The Census Bureau has been developing an alternative measure of poverty for more than a decade in an attempt to produce a more sophisticated version of the metric that has been in use since the 1960s. The alternative metric, sometimes described in census publications as an “experimental” or “research” measure, will not replace the official measure, at least for now. For the population as a whole, the alternative metric produced a higher poverty rate in 2010 (16%) than the official measure (15.2%).
In setting poverty thresholds, the alternative measure accounts for a wider range of expenses than the official measure, as well as variation in expenses by age, geography and other factors. In determining the resources people have to meet those expenses, the alternative measure includes not just cash income, but also non-cash government benefits such as food stamps and tax credits; as noted, it also broadens the definition of the family economic unit that shares resources.
The notion of including cohabiting couples in a widened definition of a family economic unit was recommended in 1995 by a National Academy of Sciences panel. The NAS report was the foundation for much of the later work that led to the Supplemental Poverty Measure, and its recommendation on including cohabiters in a broadened family unit was echoed in a 2010 report by an interagency technical working group that provided a blueprint for the new census poverty metric. The NAS report recommended more research into how unmarried couples manage their money.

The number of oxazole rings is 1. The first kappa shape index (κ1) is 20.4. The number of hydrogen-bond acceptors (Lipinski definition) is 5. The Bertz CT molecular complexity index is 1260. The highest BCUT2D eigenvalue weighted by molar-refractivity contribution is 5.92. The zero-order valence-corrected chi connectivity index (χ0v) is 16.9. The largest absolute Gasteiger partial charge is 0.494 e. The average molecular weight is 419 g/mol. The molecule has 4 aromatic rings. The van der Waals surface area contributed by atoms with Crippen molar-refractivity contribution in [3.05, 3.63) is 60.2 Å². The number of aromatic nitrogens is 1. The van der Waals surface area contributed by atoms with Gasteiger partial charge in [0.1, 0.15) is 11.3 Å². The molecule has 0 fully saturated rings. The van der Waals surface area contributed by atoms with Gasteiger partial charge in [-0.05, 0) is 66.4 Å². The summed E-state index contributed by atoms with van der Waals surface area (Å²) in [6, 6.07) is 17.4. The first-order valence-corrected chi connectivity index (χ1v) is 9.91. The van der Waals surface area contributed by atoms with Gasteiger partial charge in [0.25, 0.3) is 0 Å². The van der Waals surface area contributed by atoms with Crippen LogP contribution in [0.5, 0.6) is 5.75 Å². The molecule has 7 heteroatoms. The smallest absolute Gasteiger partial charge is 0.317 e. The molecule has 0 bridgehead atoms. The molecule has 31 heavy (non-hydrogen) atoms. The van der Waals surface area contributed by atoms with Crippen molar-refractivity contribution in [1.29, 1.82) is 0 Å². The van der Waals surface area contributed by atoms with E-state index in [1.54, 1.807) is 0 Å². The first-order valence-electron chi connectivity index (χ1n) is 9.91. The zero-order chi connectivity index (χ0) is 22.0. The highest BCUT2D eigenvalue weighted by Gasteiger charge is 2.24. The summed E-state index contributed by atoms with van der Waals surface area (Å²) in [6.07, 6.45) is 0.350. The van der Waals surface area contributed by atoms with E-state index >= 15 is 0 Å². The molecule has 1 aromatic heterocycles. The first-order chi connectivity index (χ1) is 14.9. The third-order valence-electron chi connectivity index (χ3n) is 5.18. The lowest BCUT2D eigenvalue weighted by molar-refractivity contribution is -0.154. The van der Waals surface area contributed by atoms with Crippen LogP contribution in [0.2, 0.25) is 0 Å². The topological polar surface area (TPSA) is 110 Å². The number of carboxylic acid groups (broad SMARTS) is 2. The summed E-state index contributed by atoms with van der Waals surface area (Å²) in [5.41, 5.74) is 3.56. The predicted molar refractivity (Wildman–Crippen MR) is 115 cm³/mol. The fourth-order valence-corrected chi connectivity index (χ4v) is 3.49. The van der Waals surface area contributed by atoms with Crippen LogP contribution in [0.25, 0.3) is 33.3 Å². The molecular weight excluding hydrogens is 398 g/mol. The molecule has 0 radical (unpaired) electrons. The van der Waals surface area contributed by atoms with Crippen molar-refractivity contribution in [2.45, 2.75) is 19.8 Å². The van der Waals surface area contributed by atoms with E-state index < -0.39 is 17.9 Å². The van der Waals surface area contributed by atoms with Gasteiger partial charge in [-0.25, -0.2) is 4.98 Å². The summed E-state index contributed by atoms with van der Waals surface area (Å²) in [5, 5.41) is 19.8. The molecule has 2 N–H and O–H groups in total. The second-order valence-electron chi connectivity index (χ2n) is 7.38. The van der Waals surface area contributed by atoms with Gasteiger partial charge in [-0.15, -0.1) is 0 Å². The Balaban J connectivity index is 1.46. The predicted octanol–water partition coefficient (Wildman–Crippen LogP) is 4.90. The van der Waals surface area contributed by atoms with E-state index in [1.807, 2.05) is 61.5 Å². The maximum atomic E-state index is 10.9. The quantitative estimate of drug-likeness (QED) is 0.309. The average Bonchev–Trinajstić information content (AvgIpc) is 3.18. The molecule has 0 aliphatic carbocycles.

“Families should be defined to include cohabiting couples,” the report said. “Such couples typically pool resources, and many of them exhibit considerable stability, so that it seems to make sense to treat them like married-couple families for purposes of poverty measurement.”
Cohabitation has become a much more common living arrangement since the original census poverty definition was established in the 1960s. The National Academy of Sciences report quoted an estimate of 523,000 couples in 1970. In 2011, according to the most recent Census Bureau report on families and living arrangements, an estimated 7.6 million unmarried couples lived together, including many who are raising children. Still, long-term cohabitation is rare; most couples break up or get married within three years.